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Should Tories put the chancellor in straitjacket?

Robert Peston
Economics editor

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In most British people's minds, the Great Crash and Recession of 2008 probably feels like yesterday - the defining economic shock of our age, we continue to live with its noxious effects.

But the Tories and Labour are today behaving as if the risk of another such shock in the current parliament is nil, because in different ways they've both limited their room to offset the impact of one.

And history would teach us that the economy tends to go pop when we least expect it.

So what have they announced?

Well the Tories have said they would legislate within 100 days of forming a government to make it illegal for a Chancellor during the life of the next parliament to raise income tax rates, VAT or National Insurance.

There are a couple of things to say about this.

First some will see it as a blatant admission that what politicians say, in their manifestos and elsewhere during an election campaign, isn't to be trusted.

If we need a new law to convince us Tories won't put up taxes, that implies everything else they've promised during the election campaign is in the category of good intentions, which could be abandoned the moment the going gets tough.

Which is hardly likely to reinforce our confidence in the political class.

David Cameron would probably say he's prepared to take that risk, because he wants to reinforce the so-called brand of the Conservative Party that it will take as little money as necessary from us to maintain the public services we see as essential - and wants to imply that Labour is less responsible with our precious income.

But it is odd, perhaps, that he won't make the same legislated commitment not to put up business taxes or rates, given that he has been frantically positioning the Tories as the pro-business party, in contrast to Ed Miliband's putative anti-business stance.

But if businesses aren't to get legislated protection for the corporation tax and rates they pay, they might begin to fear they are the thin end of the Conservatives' no-tax-rises wedge.

And then there are a couple of points to make about the conventional view of how best to run an economy.

First is that orthodoxy in the Treasury for donkey's years has been that no Chancellor should have his or her hands bound (one golden day there'll be a "her") in respect of what taxes can be increased or cut - because no Chancellor can possibly have the gift of perfect foresight in regard to what economic circumstances may demand.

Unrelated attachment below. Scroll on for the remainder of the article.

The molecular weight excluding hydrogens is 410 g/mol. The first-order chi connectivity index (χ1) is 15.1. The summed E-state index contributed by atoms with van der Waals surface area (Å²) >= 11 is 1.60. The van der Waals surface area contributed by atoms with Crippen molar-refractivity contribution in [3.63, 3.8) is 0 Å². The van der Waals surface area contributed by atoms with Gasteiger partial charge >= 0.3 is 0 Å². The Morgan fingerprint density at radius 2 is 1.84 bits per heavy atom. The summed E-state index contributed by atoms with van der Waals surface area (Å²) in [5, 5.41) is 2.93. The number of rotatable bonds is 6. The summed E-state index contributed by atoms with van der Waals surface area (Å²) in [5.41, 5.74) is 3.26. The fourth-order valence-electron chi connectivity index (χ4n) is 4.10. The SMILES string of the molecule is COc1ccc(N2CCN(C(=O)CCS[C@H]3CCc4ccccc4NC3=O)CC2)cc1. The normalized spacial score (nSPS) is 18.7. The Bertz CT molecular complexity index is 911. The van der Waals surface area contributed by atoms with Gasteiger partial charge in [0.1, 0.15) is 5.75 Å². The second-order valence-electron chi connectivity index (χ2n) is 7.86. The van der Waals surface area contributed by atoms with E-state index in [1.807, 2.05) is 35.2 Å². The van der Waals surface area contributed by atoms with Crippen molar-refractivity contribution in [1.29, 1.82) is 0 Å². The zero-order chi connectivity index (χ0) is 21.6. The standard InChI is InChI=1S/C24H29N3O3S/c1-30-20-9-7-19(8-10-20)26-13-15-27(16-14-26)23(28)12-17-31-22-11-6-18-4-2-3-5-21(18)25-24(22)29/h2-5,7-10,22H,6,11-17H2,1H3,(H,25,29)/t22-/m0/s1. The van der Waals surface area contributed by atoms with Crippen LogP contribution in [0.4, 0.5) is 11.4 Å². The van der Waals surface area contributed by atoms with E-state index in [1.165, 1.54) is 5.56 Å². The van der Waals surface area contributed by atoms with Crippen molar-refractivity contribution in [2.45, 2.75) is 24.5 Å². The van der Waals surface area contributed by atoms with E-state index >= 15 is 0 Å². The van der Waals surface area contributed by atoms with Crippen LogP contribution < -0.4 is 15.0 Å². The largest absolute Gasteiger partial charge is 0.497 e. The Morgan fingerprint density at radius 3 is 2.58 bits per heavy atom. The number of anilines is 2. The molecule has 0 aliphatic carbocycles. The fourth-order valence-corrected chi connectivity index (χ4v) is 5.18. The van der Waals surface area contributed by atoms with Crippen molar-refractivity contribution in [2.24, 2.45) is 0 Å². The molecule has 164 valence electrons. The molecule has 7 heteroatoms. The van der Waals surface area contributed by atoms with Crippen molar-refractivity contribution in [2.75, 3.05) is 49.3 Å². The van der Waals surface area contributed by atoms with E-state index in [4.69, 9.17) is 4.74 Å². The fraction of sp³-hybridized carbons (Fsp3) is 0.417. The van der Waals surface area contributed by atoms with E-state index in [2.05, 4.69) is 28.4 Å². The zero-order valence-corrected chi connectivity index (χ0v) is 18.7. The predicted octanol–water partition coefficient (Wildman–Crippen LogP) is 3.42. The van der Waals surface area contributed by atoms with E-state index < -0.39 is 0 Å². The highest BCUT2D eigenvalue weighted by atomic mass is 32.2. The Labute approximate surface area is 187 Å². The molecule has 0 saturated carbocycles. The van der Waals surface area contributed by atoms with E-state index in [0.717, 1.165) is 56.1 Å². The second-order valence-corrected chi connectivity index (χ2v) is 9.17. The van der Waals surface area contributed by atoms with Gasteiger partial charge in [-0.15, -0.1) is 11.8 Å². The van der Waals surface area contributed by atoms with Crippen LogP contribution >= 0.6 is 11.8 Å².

So it is striking that George Osborne - who would presumably remain Chancellor if the Tories are re-elected - has agreed that raising more money from income tax, NI and Vat is off limits - it deprives him of revenue-raising flexibility in respect of the three big taxes, which collectively are forecast to raise 65% of all taxation next year.

In other words, he has restricted his fiscal room for manoeuvre by two thirds.

Now that may or may not reassure voters, but it may not reassure credit rating agencies.

How so?

Well the UK still has one of the top-notch ratings for its debt, which helps the government to borrow at interest rates which are less than zero (adjusting for inflation).

But the AAA and almost-AAA ratings given to us by assorted agencies are based in part on the idea that we have a robust economy able to raise whatever taxes are required to fill a hole, as and when the economy is knocked off track.

So it is a bit odd, perhaps, that the Tories are sending out a signal that there are certain taxes that cannot be adjusted in an upward direction.

That said, I imagine any no-tax-rises law would contain some kind of force majeure clause, allowing it to be over-ridden in a fully-fledged fiscal crisis.

But if that's the case, why bother with the law in the first place.

So to get back to where I started, the law is only compelling at all if you believe there can't possibly be a serious economic setback in the next parliament.

And that would seem an eccentric assumption to make, after looking around the world - in that the potential for accidents to occur everywhere from Beijing, to Frankfurt to Moscow is not de minimis.

To be clear, a similar point can be made about Ed Miliband's pledge today that he would increase tax credits at least in line with inflation every year - in that there may be circumstances when saving a bit of money by being a bit meaner with them would be in the national interest.

But in his case he is not planning a law to guarantee these increases.

Or at least he hasn't spoken of such a law yet, although there are eight days left of this intriguing election campaign.